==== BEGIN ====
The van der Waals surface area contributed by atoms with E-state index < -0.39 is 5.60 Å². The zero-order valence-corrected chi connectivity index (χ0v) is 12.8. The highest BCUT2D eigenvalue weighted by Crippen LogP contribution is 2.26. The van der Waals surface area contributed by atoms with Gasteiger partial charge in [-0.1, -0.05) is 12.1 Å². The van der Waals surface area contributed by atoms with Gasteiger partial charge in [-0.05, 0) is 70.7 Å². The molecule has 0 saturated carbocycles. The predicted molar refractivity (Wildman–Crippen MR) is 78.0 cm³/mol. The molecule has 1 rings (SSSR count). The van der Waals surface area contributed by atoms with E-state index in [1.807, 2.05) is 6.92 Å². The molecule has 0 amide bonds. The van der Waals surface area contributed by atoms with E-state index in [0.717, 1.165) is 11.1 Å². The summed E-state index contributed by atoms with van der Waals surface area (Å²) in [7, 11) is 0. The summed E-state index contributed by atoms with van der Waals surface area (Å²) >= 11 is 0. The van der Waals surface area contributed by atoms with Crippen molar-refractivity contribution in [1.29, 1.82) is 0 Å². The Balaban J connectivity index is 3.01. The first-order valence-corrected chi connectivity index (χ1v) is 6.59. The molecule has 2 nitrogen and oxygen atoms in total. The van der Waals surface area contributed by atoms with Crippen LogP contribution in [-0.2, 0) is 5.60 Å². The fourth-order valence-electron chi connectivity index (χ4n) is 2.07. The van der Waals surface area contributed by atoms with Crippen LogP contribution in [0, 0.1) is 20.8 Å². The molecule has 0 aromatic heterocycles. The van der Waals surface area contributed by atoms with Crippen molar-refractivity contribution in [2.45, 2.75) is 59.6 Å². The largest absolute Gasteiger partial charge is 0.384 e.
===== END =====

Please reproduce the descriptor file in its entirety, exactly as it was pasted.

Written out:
The van der Waals surface area contributed by atoms with E-state index < -0.39 is 5.60 Å². The zero-order valence-corrected chi connectivity index (χ0v) is 12.8. The highest BCUT2D eigenvalue weighted by Crippen LogP contribution is 2.26. The van der Waals surface area contributed by atoms with Gasteiger partial charge in [-0.1, -0.05) is 12.1 Å². The van der Waals surface area contributed by atoms with Gasteiger partial charge in [-0.05, 0) is 70.7 Å². The molecule has 0 saturated carbocycles. The predicted molar refractivity (Wildman–Crippen MR) is 78.0 cm³/mol. The molecule has 1 rings (SSSR count). The van der Waals surface area contributed by atoms with E-state index in [1.807, 2.05) is 6.92 Å². The molecule has 0 amide bonds. The van der Waals surface area contributed by atoms with E-state index in [0.717, 1.165) is 11.1 Å². The summed E-state index contributed by atoms with van der Waals surface area (Å²) in [7, 11) is 0. The summed E-state index contributed by atoms with van der Waals surface area (Å²) >= 11 is 0. The van der Waals surface area contributed by atoms with Crippen molar-refractivity contribution in [1.29, 1.82) is 0 Å². The Balaban J connectivity index is 3.01. The first-order valence-corrected chi connectivity index (χ1v) is 6.59. The molecule has 2 nitrogen and oxygen atoms in total. The van der Waals surface area contributed by atoms with Crippen LogP contribution in [-0.2, 0) is 5.60 Å². The fourth-order valence-electron chi connectivity index (χ4n) is 2.07. The van der Waals surface area contributed by atoms with Crippen LogP contribution in [0, 0.1) is 20.8 Å². The molecule has 0 aromatic heterocycles. The van der Waals surface area contributed by atoms with Crippen molar-refractivity contribution in [2.45, 2.75) is 59.6 Å². The largest absolute Gasteiger partial charge is 0.384 e.